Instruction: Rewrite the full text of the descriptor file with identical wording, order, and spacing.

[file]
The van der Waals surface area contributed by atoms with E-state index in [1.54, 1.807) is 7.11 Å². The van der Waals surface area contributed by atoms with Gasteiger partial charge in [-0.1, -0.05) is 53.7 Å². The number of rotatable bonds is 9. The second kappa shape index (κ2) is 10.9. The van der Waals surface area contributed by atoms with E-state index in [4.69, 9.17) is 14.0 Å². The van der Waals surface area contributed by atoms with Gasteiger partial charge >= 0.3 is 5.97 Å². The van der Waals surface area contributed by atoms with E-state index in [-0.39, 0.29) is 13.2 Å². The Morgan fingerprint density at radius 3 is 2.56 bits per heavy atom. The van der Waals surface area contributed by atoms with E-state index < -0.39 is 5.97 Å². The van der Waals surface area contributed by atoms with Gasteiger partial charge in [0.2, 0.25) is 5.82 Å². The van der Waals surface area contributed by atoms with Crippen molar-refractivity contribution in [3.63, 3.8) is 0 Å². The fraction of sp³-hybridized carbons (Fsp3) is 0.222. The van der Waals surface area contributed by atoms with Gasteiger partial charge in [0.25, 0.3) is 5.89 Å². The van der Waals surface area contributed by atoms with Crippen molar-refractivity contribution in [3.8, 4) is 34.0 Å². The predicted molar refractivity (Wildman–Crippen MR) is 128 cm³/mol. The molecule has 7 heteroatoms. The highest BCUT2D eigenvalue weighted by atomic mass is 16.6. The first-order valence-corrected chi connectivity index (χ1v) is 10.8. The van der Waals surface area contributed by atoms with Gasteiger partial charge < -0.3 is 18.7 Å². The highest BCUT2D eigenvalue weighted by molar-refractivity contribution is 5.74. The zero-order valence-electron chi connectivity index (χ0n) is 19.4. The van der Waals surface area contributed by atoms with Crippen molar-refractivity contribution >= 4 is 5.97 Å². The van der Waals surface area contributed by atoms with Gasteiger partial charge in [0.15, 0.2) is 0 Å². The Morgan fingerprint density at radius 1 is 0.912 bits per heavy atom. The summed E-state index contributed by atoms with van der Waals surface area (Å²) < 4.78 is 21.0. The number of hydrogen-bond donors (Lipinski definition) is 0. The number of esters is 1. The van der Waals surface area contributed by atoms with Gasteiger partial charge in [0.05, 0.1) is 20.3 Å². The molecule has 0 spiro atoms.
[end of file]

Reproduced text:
The van der Waals surface area contributed by atoms with E-state index in [1.54, 1.807) is 7.11 Å². The van der Waals surface area contributed by atoms with Gasteiger partial charge in [-0.1, -0.05) is 53.7 Å². The number of rotatable bonds is 9. The second kappa shape index (κ2) is 10.9. The van der Waals surface area contributed by atoms with E-state index in [4.69, 9.17) is 14.0 Å². The van der Waals surface area contributed by atoms with Gasteiger partial charge >= 0.3 is 5.97 Å². The van der Waals surface area contributed by atoms with E-state index in [-0.39, 0.29) is 13.2 Å². The Morgan fingerprint density at radius 3 is 2.56 bits per heavy atom. The van der Waals surface area contributed by atoms with E-state index < -0.39 is 5.97 Å². The van der Waals surface area contributed by atoms with Gasteiger partial charge in [0.2, 0.25) is 5.82 Å². The van der Waals surface area contributed by atoms with Crippen molar-refractivity contribution in [3.63, 3.8) is 0 Å². The fraction of sp³-hybridized carbons (Fsp3) is 0.222. The van der Waals surface area contributed by atoms with Gasteiger partial charge in [0.25, 0.3) is 5.89 Å². The van der Waals surface area contributed by atoms with Crippen molar-refractivity contribution in [3.8, 4) is 34.0 Å². The predicted molar refractivity (Wildman–Crippen MR) is 128 cm³/mol. The molecule has 7 heteroatoms. The highest BCUT2D eigenvalue weighted by atomic mass is 16.6. The first-order valence-corrected chi connectivity index (χ1v) is 10.8. The van der Waals surface area contributed by atoms with Gasteiger partial charge < -0.3 is 18.7 Å². The highest BCUT2D eigenvalue weighted by molar-refractivity contribution is 5.74. The zero-order valence-electron chi connectivity index (χ0n) is 19.4. The van der Waals surface area contributed by atoms with Crippen molar-refractivity contribution >= 4 is 5.97 Å². The van der Waals surface area contributed by atoms with Gasteiger partial charge in [0.15, 0.2) is 0 Å². The Morgan fingerprint density at radius 1 is 0.912 bits per heavy atom. The summed E-state index contributed by atoms with van der Waals surface area (Å²) < 4.78 is 21.0. The number of hydrogen-bond donors (Lipinski definition) is 0. The number of esters is 1. The van der Waals surface area contributed by atoms with Gasteiger partial charge in [0.05, 0.1) is 20.3 Å². The molecule has 0 spiro atoms.